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12 Nov 2008 : Column 1208Wcontinued
Local managers may allow staff to work at home on an ad hoc basis. These arrangements are informal and no monitoring of this pattern of working is currently carried out. Information on this type of home working could be provided only at disproportionate cost.
Mr. Dodds: To ask the Secretary of State for Northern Ireland how many retired or former civil servants were employed as consultants by his Department in each year since 1998-99; and how much they were paid in each year. 
Mr. Woodward: Information on retired or former civil servants employed by the Northern Ireland Office is not held centrally. To obtain this information could be done only at disproportionate cost.
Mr. Paterson: To ask the Secretary of State for Northern Ireland how much his Department has spent on external consultants and advisers since May 2007. 
Mr. Woodward: The Northern Ireland Office, excluding its Agencies and Executive NDPBs, spent a total of £4,813,869 on external consultancy costs and £2,869,912 on advisors costs for the period May 2007 to March 2008.
Figures for the current financial year have not been included as they have not yet been audited and are therefore subject to change.
Mr. Paterson: To ask the Secretary of State for Northern Ireland what estimate he has made of the number of official (a) emails, (b) telephone calls, (c) faxes and (d) letters his Department has received since May 2007. 
Mr. Woodward: The Northern Ireland Office does not hold the information centrally and to obtain it would incur disproportionate cost.
However, the Department collates information for public letters and ministerial correspondence for the annual departmental report, as part of the six national standards for central Government which were introduced to the Department and its executive agencies from April 1997. The numbers of letters received in the period 1 January 2007 to 31 December 2007 is available in the departmental report which can be located on the NIO website at:
or a copy is available in the Library.
Mr. Paterson: To ask the Secretary of State for Northern Ireland how much his Department spent on advertising in the last 12 months. 
Mr. Woodward: The Northern Ireland Office, excluding its Agencies and Executive NDPBs, spent £454,075 on advertising during 2007-08.
Mr. Paterson: To ask the Secretary of State for Northern Ireland how much was spent on overnight accommodation for his Department's staff in the last 12 months. 
Mr. Woodward: The Northern Ireland Office, excluding its agencies and executive NDPBs, spent £200,601 on overnight accommodation during 2007-08.
Mr. Paterson: To ask the Secretary of State for Northern Ireland how many vehicles his Department owns. 
Mr. Woodward: The Northern Ireland Office, excluding its agencies and executive NDPBs, owned three vehicles as at 30 September 2008. All three of these vehicles are tractors.
Mr. Paterson: To ask the Secretary of State for Northern Ireland (1) what recent discussions he has had with the Northern Ireland Assembly on prospects for the Northern Ireland economy;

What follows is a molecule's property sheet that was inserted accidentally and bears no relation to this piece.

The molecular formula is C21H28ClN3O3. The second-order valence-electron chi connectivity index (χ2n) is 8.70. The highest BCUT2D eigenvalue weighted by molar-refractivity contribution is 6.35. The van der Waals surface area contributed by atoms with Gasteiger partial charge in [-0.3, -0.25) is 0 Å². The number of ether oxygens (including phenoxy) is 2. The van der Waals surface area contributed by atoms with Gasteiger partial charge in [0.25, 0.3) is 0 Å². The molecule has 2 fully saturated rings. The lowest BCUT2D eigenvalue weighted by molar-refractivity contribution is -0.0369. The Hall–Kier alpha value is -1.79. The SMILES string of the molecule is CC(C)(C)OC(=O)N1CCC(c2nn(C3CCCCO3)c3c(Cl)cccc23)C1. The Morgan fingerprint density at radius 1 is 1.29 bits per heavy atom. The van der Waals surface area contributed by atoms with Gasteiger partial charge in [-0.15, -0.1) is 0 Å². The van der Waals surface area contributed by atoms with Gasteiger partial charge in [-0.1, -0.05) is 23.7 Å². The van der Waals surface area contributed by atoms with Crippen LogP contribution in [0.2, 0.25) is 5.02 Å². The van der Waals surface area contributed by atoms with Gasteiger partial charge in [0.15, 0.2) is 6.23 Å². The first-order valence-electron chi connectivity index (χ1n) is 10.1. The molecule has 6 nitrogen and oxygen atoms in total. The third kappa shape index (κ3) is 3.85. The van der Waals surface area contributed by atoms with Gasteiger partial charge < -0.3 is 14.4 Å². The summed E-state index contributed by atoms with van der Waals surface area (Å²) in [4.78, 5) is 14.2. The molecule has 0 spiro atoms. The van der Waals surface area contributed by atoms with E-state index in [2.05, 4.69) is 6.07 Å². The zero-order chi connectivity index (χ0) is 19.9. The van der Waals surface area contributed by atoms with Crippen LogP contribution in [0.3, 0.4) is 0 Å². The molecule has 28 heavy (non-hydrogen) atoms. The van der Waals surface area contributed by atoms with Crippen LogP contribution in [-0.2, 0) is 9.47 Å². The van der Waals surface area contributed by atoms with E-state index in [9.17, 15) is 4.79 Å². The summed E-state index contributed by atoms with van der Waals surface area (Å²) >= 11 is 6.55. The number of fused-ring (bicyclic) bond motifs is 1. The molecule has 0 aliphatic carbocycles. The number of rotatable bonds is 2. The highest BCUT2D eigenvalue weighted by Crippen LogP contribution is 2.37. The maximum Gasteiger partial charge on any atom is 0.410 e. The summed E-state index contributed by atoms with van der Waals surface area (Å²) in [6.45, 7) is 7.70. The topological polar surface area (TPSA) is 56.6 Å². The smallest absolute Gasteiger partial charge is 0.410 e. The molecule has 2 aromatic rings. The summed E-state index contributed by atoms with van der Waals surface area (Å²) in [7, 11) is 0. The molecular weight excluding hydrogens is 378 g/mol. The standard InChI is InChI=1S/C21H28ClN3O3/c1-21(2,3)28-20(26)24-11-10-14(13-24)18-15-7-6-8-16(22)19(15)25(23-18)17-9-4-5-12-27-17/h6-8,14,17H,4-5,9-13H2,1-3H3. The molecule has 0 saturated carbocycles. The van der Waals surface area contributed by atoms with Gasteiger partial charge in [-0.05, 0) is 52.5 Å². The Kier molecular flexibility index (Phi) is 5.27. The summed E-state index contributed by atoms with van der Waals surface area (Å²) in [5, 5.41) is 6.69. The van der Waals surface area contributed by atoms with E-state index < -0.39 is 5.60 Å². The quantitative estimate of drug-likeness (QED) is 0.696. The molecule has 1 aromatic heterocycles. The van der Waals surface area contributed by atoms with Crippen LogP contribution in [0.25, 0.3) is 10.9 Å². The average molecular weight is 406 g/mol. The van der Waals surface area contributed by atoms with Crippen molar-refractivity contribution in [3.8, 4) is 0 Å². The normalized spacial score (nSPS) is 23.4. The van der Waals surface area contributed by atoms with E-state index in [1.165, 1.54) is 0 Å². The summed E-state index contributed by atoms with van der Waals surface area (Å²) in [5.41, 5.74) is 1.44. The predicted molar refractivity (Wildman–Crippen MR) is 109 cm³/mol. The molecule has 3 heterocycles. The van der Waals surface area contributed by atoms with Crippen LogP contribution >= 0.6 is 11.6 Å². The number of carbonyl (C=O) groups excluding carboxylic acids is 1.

(2) how many meetings he has had with members of the business community in Northern Ireland in the last 12 months; 
(3) what recent discussions he has had with the Northern Ireland (a) First Minister and (b) Deputy First Minister on the economy and businesses in Northern Ireland; 
(4) what recent discussions he has had with the Chancellor of the Exchequer on the exposure of Northern Irish taxpayers to the liabilities of UK banks; 
(5) what recent discussions he has had with the Chancellor of the Exchequer on the impact on Northern Ireland banks of guarantees given by the Republic of Ireland to Irish banks. 
Mr. Woodward: I have regular meetings with my right hon. Friend the Chancellor of the Exchequer, HM Treasury Ministers, the First and Deputy First Ministers, Northern Ireland Ministers and others including on a number of matters relating to the Northern Ireland economy and businesses.
I represent the interests of Northern Ireland within Cabinet and in my capacity as a member of the National Economic Council which my right hon. Friend the Prime Minister set up to co-ordinate economic policies across Government and assess the implications of the ongoing challenges in the financial markets for the United Kingdom.
Financial services and financial markets are not devolved matters and are the responsibility of Treasury Ministers, who also have discussions from time to time at the request of Northern Ireland Minsters on matters of mutual interest.
Those aspects of the economy which are devolved are the responsibility of the relevant Northern Ireland Ministers with whose officials mine liaise on an on-going basis.
In preparation for the very successful investment conference in May this year, I met various Northern Ireland and international business leaders and continue to maintain that contact.
Mr. Paterson: To ask the Secretary of State for Northern Ireland how much his Department has spent on electrical equipment in the last 12 months. 
Mr. Woodward: In 2007-08, the Northern Ireland Office, excluding its agencies and executive NDPBs, spent £24,603 on electrical appliances where each appliance had a value of less than £1,000.
Electrical equipment with a value of more than £1,000 is classed as capital expenditure. Due to the structure of capital expenditure account codes, it would be possible to provide information on spend on electrical equipment where each appliance had a value greater than £1,000 only at disproportionate cost.
Mr. Paterson: To ask the Secretary of State for Northern Ireland what recent discussions he has had on the promotion of the Irish language in (a) Northern Ireland and (b) elsewhere in the United Kingdom.